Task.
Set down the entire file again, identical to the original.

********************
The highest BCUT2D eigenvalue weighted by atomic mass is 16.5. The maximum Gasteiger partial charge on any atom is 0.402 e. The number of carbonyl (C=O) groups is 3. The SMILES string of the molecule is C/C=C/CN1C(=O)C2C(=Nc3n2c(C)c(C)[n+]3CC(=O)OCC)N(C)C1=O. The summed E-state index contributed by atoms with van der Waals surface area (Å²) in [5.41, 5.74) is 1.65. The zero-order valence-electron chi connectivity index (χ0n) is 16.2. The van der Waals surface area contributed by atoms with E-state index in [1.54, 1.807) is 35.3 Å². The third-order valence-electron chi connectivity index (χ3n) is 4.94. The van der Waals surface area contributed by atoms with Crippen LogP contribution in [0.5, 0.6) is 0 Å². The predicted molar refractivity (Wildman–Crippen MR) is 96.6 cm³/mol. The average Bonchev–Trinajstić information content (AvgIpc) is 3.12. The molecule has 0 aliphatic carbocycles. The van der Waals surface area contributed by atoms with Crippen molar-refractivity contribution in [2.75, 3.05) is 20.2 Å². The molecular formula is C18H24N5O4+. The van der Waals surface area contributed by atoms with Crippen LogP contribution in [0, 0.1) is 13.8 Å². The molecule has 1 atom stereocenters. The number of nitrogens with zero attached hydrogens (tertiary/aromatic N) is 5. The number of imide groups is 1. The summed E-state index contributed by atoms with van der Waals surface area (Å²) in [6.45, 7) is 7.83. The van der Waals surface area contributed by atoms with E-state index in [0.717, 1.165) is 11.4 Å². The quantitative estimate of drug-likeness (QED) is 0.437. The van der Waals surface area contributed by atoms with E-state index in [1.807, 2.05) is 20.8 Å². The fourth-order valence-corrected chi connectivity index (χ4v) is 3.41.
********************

The highest BCUT2D eigenvalue weighted by atomic mass is 16.5. The maximum Gasteiger partial charge on any atom is 0.402 e. The number of carbonyl (C=O) groups is 3. The SMILES string of the molecule is C/C=C/CN1C(=O)C2C(=Nc3n2c(C)c(C)[n+]3CC(=O)OCC)N(C)C1=O. The summed E-state index contributed by atoms with van der Waals surface area (Å²) in [5.41, 5.74) is 1.65. The zero-order valence-electron chi connectivity index (χ0n) is 16.2. The van der Waals surface area contributed by atoms with E-state index in [1.54, 1.807) is 35.3 Å². The third-order valence-electron chi connectivity index (χ3n) is 4.94. The van der Waals surface area contributed by atoms with Crippen LogP contribution in [0.5, 0.6) is 0 Å². The predicted molar refractivity (Wildman–Crippen MR) is 96.6 cm³/mol. The average Bonchev–Trinajstić information content (AvgIpc) is 3.12. The molecule has 0 aliphatic carbocycles. The van der Waals surface area contributed by atoms with Crippen molar-refractivity contribution in [2.75, 3.05) is 20.2 Å². The molecular formula is C18H24N5O4+. The van der Waals surface area contributed by atoms with Crippen LogP contribution in [0, 0.1) is 13.8 Å². The molecule has 1 atom stereocenters. The number of nitrogens with zero attached hydrogens (tertiary/aromatic N) is 5. The number of imide groups is 1. The summed E-state index contributed by atoms with van der Waals surface area (Å²) in [6.45, 7) is 7.83. The van der Waals surface area contributed by atoms with E-state index in [0.717, 1.165) is 11.4 Å². The quantitative estimate of drug-likeness (QED) is 0.437. The van der Waals surface area contributed by atoms with E-state index in [1.807, 2.05) is 20.8 Å². The fourth-order valence-corrected chi connectivity index (χ4v) is 3.41.